GOP take aim at Obama for "nonstop campaigning" on sequester

John Boehner
House Speaker John Boehner of Ohio arrives for news conference on Capitol Hill in Washington, Friday, Dec. 16, 2011, after lawmakers from both political parties came together on an 11th-hour deal to keep the government from shutting down. From left are, Rep. Cathy McMorris Rodgers, R-Wash., Rep. Jeb Hensarling, R-Texas, and Boehner.
AP Photo/J. Scott Applewhite

(CBS News) With just three days before sweeping, automatic spending cuts are enacted, a new research poll shows more than six out of ten Americans think the cuts will have a negative effect on the economy. Nearly half of those surveyed say they will blame Republicans if the $85 billion in across-the-board cuts, known in Washington as the sequester, takes effect Friday.

The White House has stepped up its campaign to pressure Republicans, enlisting Secretary of Homeland Security, Janet Napolitano, to suggest that the cuts could hurt U.S. efforts to thwart terrorist attacks.

"I don't think we can maintain the same level of security at all places around the country with sequester," Napolitano said Monday.

House Speaker John Boehner stood firmly in support of Republican refusal to consider tax increases and called on the president to "cut spending here in Washington." For their part, skeptical Republican governors accused the president of exaggerating the impact of the cuts.

"The reality is he's been engaged in almost nonstop campaigning, trying to scare the American people," Republican governor Bobby Jindal said Monday. "For them to suggest that this will result that this will result in the hollowing out of the military, interruptions of food inspections and it will result in folks not getting critical healthcare services, is again, preposterous."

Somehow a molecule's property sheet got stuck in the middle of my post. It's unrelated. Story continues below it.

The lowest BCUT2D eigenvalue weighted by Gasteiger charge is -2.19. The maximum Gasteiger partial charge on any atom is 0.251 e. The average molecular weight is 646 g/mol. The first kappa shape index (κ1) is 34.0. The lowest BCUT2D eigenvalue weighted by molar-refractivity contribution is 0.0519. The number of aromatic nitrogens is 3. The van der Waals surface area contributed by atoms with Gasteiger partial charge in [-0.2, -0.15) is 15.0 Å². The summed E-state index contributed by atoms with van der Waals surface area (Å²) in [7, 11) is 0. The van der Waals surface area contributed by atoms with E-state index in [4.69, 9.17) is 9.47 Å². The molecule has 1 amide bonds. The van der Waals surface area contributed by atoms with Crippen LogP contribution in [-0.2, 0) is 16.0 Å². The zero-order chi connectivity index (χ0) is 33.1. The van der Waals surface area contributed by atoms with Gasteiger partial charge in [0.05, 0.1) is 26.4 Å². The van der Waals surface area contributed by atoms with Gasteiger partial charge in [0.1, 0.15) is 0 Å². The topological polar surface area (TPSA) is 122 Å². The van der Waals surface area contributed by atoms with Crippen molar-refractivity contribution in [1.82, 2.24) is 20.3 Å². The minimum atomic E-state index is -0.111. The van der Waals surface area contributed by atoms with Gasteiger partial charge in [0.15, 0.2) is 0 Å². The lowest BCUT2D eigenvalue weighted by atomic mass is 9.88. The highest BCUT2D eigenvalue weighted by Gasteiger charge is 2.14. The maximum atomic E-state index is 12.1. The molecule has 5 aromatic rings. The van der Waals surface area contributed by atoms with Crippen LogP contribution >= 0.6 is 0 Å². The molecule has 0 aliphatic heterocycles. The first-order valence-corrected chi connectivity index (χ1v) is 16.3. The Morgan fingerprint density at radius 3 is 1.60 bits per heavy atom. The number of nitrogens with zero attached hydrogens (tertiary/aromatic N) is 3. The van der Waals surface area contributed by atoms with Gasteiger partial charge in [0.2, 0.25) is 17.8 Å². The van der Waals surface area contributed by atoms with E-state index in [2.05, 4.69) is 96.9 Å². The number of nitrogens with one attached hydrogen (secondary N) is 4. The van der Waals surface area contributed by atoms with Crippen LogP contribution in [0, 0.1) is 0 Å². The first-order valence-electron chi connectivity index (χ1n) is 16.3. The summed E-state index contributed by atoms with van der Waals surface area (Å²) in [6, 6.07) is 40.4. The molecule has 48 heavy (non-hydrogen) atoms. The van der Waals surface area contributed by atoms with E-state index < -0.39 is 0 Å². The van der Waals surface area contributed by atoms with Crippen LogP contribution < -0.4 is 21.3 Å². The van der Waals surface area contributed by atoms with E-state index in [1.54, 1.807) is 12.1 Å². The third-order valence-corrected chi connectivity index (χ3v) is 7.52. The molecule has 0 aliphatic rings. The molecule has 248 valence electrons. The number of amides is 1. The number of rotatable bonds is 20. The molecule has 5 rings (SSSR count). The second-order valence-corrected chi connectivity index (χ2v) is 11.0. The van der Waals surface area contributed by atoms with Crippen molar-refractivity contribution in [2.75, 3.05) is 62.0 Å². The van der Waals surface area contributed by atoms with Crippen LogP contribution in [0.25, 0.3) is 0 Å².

Where will the sequester cuts hit your community?
Obama to governors: Help me get Congress to act on sequester
Congress digs in for sequester battle -- again

Congresswoman Cathy McMorris Rodgers, the highest-ranking Republican woman in the House, insisted that Republicans are "very concerned about the impact of the sequester," but defended House Republicans Tuesday on "CBS This Morning."

"The Republicans, almost 300 days ago, put forward our place to replace these cuts with smarter reforms, smarter cuts," she said before adding, "What we need is for the president to get off the campaign trail, [and to] quit talking about cutting taxes."

And while McMorris Rodgers stopped short of detailing the anticipated effects of the cuts -- saying only "we won't know that answer until March 1" -- she joined the chorus of Republicans asserting that president Obama should return to Washington and take the lead in preventing sequester.